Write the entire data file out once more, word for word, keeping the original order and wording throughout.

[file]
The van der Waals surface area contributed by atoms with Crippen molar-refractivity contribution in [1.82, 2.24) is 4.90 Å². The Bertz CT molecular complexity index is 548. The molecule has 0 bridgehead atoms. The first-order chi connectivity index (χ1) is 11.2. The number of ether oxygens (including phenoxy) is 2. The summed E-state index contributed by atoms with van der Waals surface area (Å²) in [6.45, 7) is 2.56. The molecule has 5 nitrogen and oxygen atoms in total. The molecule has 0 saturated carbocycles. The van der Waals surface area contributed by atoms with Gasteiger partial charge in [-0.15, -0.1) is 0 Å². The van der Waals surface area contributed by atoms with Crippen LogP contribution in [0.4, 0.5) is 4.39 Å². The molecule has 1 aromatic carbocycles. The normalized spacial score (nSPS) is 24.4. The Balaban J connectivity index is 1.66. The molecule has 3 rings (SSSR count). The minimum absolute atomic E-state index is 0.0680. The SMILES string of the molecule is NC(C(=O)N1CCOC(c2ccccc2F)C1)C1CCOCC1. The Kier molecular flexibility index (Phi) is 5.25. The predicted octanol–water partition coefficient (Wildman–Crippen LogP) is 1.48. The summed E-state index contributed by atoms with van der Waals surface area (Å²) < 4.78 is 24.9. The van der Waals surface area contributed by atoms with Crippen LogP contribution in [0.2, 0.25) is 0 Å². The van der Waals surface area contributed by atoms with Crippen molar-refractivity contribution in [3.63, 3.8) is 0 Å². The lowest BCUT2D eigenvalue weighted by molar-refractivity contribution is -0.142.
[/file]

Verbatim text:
The van der Waals surface area contributed by atoms with Crippen molar-refractivity contribution in [1.82, 2.24) is 4.90 Å². The Bertz CT molecular complexity index is 548. The molecule has 0 bridgehead atoms. The first-order chi connectivity index (χ1) is 11.2. The number of ether oxygens (including phenoxy) is 2. The summed E-state index contributed by atoms with van der Waals surface area (Å²) in [6.45, 7) is 2.56. The molecule has 5 nitrogen and oxygen atoms in total. The molecule has 0 saturated carbocycles. The van der Waals surface area contributed by atoms with Gasteiger partial charge in [-0.15, -0.1) is 0 Å². The van der Waals surface area contributed by atoms with Crippen LogP contribution in [0.4, 0.5) is 4.39 Å². The molecule has 1 aromatic carbocycles. The normalized spacial score (nSPS) is 24.4. The Balaban J connectivity index is 1.66. The molecule has 3 rings (SSSR count). The minimum absolute atomic E-state index is 0.0680. The SMILES string of the molecule is NC(C(=O)N1CCOC(c2ccccc2F)C1)C1CCOCC1. The Kier molecular flexibility index (Phi) is 5.25. The predicted octanol–water partition coefficient (Wildman–Crippen LogP) is 1.48. The summed E-state index contributed by atoms with van der Waals surface area (Å²) < 4.78 is 24.9. The van der Waals surface area contributed by atoms with Crippen LogP contribution in [0.2, 0.25) is 0 Å². The van der Waals surface area contributed by atoms with Crippen molar-refractivity contribution in [3.63, 3.8) is 0 Å². The lowest BCUT2D eigenvalue weighted by molar-refractivity contribution is -0.142.